The sky blue and the amber, then, have a short but graceful story to tell. And here it is.  

ABOVE 1985-86 The Full Members' Cup, an unloved little corner of 80s football, supposedly foisted on us in order to fill the void left by England's European sabbatical, a short break from club combat after slightly too much open warfare from the supporters. A dreadfully forlorn competition, played out in front of sparse and disinterested crowds, it meant almost nothing until you suddenly got the scent of Wembley in your collective nostrils, after struggling to stay awake in the early rounds. Then, as you sat up and took notice, the crowd swelled and the noise told you that something worthwhile was happening at last. Northern Area Final it was. Hull City. A completely unknown opponent not faced since the 1970 1-0 win in the FA Cup at Boothferry Park (see below).

Sensibly, to eke out the agony a little further, it was deemed necessary not only to have an "area final" but to make it two legged. Wembley faded in and out of view. Away in the first leg, manager Billy McNeill wisely opted to stay at home with a heavy bout of flu. Those of us with no excuses, watched a weak and fumbling 2-1 defeat, orchestrated by the padded philosopher that was Jimmy Frizzell. "Not good enough," said Jim, "We will not tolerate this at Luton in the league at the weekend." said Jim. What hadn't we already tolerated from Luton that was beyond the realms of nomal endurance?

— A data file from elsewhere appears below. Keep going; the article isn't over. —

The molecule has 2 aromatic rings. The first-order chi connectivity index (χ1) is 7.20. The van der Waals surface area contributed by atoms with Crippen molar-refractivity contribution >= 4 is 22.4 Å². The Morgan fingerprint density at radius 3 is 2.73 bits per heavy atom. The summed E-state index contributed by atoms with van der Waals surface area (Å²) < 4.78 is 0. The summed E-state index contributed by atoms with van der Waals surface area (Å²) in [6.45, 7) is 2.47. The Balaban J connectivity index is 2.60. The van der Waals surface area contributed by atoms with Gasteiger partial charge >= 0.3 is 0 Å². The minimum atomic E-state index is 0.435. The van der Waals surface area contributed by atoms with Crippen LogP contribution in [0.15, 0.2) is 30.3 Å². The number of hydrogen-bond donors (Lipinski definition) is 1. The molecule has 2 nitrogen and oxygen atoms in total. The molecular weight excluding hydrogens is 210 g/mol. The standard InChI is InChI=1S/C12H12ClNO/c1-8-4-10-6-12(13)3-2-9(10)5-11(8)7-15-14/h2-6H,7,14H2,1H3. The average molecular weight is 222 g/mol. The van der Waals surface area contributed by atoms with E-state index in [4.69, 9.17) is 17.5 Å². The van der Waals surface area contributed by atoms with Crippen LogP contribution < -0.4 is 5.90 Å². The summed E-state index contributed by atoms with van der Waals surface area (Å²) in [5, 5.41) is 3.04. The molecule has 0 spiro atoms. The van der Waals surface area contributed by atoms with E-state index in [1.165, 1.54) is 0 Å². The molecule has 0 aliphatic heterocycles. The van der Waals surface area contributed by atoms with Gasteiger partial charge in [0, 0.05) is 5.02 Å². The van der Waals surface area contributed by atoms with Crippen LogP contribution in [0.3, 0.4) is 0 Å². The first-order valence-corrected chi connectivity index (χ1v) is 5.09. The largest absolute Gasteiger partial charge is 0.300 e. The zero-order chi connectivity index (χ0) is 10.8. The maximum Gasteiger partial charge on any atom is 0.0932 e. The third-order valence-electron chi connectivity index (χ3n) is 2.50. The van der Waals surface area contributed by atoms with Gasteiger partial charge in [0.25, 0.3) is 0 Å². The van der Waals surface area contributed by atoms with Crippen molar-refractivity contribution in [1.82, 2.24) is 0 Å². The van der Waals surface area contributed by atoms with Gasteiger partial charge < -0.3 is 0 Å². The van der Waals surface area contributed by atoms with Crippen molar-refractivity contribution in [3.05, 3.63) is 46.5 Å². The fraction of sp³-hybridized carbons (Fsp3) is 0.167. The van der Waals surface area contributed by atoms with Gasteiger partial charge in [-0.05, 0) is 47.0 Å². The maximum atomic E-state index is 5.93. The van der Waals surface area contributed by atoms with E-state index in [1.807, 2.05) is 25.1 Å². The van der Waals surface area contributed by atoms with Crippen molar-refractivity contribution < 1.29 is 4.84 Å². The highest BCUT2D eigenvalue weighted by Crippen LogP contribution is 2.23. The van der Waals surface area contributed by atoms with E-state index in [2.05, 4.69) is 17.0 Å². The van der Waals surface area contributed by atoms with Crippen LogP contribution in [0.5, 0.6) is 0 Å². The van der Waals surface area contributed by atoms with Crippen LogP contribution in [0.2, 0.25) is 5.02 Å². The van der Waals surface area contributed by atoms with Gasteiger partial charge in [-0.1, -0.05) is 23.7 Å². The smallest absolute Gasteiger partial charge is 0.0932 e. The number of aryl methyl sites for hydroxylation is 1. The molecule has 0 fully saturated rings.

Hull, Wembley and the full glory of the Full Members' would have to wait another week.

The second leg at Maine Road (above), dragging some 10,000 or so out of their slumbers to the roomy and decidedly freezing terraces of the Kippax, brought City to the edge of Wembley. A 24th minute diving header from first leg scorer David Phillips and a last minute scuffed toe poke from Jim Melrose (see photo above for proof of how close it was to a complete air shot) put City through by the skin of their teeth.

The final, played against Chelsea, would give the tournament an incongruously glorious finish, 5-4 to the Londoners a single day after a full league programme had been played, in City's case the small matter of an Old Trafford derby.

An FA Cup meeting in 1970, won 1-0 by cup holders City with a piece of typically balletic impudence from Neil Young was all that went before in three decades of emptiness.

In the late 80s City and Hull met up for two seasons' worth of combat. The first, 1987-88 featured two poor games, a 1-3 defeat for the Blues at Boothferry Park and then, in March, with promotion a distant pipedream, a 2-0 win in front of just over 16,000 at Maine Road. A season later the season opened at Boothferry Park and a 0-1 loss, before City welcomed Hull, now managed by ex-Leeds legend Eddie Gray, to Maine Road:

BELOW The City programme welcomes Gray's side to Maine Road for the afore-mentioned clash in 1988-89. It was only the sixth season of league combat between the two sides.

Wayne Biggins wheels away after scoring one of the four that sailed into Hull's net that afternoon. Newly signed Gary Megson and prolific striker Paul Moulden celebrate the feat. A brace for Biggins in a 4-1 win gave the City faithful plenty to applaud as the club picked up momentum towards a second placed finish and a return to the top flight behind Chelsea.

Tuesday, September 23, 2014


Robinson slashes wide against Wednesday